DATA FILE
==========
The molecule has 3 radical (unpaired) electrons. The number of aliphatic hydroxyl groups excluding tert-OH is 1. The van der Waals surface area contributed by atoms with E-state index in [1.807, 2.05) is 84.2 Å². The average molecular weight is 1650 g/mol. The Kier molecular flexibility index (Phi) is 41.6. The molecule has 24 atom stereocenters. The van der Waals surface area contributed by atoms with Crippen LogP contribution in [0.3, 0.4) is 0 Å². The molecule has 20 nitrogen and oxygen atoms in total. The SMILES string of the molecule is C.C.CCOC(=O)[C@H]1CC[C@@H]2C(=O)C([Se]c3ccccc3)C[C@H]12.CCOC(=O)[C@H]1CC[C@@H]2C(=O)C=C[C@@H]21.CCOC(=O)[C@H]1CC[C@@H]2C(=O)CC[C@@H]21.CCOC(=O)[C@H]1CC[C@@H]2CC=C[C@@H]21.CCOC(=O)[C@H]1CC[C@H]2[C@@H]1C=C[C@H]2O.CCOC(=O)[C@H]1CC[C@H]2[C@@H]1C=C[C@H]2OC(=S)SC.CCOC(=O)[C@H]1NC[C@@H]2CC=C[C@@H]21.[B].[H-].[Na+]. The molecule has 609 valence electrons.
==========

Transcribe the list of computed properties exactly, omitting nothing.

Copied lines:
The molecule has 3 radical (unpaired) electrons. The number of aliphatic hydroxyl groups excluding tert-OH is 1. The van der Waals surface area contributed by atoms with E-state index in [1.807, 2.05) is 84.2 Å². The average molecular weight is 1650 g/mol. The Kier molecular flexibility index (Phi) is 41.6. The molecule has 24 atom stereocenters. The van der Waals surface area contributed by atoms with Crippen LogP contribution in [0.3, 0.4) is 0 Å². The molecule has 20 nitrogen and oxygen atoms in total. The SMILES string of the molecule is C.C.CCOC(=O)[C@H]1CC[C@@H]2C(=O)C([Se]c3ccccc3)C[C@H]12.CCOC(=O)[C@H]1CC[C@@H]2C(=O)C=C[C@@H]21.CCOC(=O)[C@H]1CC[C@@H]2C(=O)CC[C@@H]21.CCOC(=O)[C@H]1CC[C@@H]2CC=C[C@@H]21.CCOC(=O)[C@H]1CC[C@H]2[C@@H]1C=C[C@H]2O.CCOC(=O)[C@H]1CC[C@H]2[C@@H]1C=C[C@H]2OC(=S)SC.CCOC(=O)[C@H]1NC[C@@H]2CC=C[C@@H]21.[B].[H-].[Na+]. The molecule has 609 valence electrons.